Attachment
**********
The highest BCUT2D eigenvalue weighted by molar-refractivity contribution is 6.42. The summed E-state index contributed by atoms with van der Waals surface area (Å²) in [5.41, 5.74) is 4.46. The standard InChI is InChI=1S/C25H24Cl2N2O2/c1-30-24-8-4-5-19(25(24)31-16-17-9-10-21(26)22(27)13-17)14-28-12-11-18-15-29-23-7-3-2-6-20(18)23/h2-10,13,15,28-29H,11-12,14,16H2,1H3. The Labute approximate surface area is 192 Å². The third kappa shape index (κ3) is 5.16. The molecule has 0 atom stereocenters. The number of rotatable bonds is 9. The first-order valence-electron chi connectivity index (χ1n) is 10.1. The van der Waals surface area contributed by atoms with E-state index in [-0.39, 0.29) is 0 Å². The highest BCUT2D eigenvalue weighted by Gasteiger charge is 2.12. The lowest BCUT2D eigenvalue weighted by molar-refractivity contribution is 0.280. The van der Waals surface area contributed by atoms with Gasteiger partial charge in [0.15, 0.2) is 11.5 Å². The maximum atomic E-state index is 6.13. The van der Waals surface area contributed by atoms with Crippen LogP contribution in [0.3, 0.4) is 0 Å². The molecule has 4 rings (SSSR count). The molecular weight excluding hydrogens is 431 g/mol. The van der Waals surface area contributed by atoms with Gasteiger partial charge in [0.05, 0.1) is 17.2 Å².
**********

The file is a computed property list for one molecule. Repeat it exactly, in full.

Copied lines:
The highest BCUT2D eigenvalue weighted by molar-refractivity contribution is 6.42. The summed E-state index contributed by atoms with van der Waals surface area (Å²) in [5.41, 5.74) is 4.46. The standard InChI is InChI=1S/C25H24Cl2N2O2/c1-30-24-8-4-5-19(25(24)31-16-17-9-10-21(26)22(27)13-17)14-28-12-11-18-15-29-23-7-3-2-6-20(18)23/h2-10,13,15,28-29H,11-12,14,16H2,1H3. The Labute approximate surface area is 192 Å². The third kappa shape index (κ3) is 5.16. The molecule has 0 atom stereocenters. The number of rotatable bonds is 9. The first-order valence-electron chi connectivity index (χ1n) is 10.1. The van der Waals surface area contributed by atoms with E-state index in [-0.39, 0.29) is 0 Å². The highest BCUT2D eigenvalue weighted by Gasteiger charge is 2.12. The lowest BCUT2D eigenvalue weighted by molar-refractivity contribution is 0.280. The van der Waals surface area contributed by atoms with Gasteiger partial charge in [0.15, 0.2) is 11.5 Å². The maximum atomic E-state index is 6.13. The van der Waals surface area contributed by atoms with Crippen LogP contribution in [0.3, 0.4) is 0 Å². The molecule has 4 rings (SSSR count). The molecular weight excluding hydrogens is 431 g/mol. The van der Waals surface area contributed by atoms with Gasteiger partial charge in [0.05, 0.1) is 17.2 Å².